Ink and Skin: Word Made Flesh is an intentional wordplay. On the surface, the title refers to the stories that tattoos can engrave onto the skin of the bearer. As you can see on my home page, Nadia Bolz-Weber has said that “Tattoos take what’s on the inside and put it on the outside.” But the idea of “Word Made Flesh” is also an ancient concept that comes to us from the first century, AD. One of Gospel writers used it to describe Jesus as God’s Word, who “…became flesh and blood, and moved into the neighborhood.” In other words, God ceased to be a remote, abstract concept and became Jesus, a human being living among us. God left heaven and came to earth as Creator among his creatures.

While Jesus was among us, he crossed the boundaries between rich and poor, slave and free, insider and outsider. He told stories that changed people’s perspectives. He suggested that there was another kingdom–a kingdom of justice, reconciliation, beauty and wholeness–that was available now, and available to all.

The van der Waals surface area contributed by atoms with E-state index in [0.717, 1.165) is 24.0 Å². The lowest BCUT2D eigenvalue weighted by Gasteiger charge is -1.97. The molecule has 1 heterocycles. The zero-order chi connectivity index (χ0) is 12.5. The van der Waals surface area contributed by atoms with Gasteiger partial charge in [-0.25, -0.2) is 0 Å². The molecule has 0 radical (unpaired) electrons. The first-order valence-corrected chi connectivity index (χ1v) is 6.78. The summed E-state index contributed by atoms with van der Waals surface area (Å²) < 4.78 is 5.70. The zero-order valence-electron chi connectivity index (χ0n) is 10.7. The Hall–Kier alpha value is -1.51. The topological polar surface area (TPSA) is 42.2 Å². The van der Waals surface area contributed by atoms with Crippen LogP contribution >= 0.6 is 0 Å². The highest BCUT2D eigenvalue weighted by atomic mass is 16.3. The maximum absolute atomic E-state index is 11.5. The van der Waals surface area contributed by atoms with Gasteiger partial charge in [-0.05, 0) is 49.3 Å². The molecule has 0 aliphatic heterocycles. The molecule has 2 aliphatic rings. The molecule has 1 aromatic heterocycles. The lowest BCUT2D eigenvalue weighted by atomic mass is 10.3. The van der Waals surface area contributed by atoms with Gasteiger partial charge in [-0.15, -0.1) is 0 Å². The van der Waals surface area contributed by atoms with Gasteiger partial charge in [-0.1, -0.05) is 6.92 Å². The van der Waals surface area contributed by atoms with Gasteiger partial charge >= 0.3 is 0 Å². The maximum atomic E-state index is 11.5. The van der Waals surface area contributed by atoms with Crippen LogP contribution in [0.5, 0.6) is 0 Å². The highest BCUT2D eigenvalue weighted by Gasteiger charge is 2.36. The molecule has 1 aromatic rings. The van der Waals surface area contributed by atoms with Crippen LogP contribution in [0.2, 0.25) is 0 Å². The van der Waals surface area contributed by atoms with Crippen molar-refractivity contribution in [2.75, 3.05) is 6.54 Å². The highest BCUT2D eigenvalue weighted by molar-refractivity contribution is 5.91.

And so that is also part of the Ink and Skin: Word Made Flesh project. In a way, it’s as though the barber has announced to the world that there’s someone different in the room. The vibe has changed, not to one of rules and judgments, but to the potential for human connection with the divine, for second chances, and for love. That’s what happened when the Word was Made Flesh, and it can still happen today. My hope is that it happened, even if in a small way, in conversations at Modified Ways.

Stained Glass

Tattoos used to be reserved for rebels, bikers, prisoners, gang members, and so on. It was an easy marker that this person didn’t belong to the mainstream of society. And it was easy to judge those persons, especially since their tattoos marked them as members of an alternate society. The one socially acceptable group that regularly sported tattoos was the military, and when you asked them about it, the story usually went something like this: “We all got them. We’d get out on leave, get drunk, and wake up with a tattoo.”

By the way – I’ve found that, with an additional question or two, even this kind of story leads to a great conversation. “Where did you serve? Which branch? Do you stay in touch with some of those guys/gals?”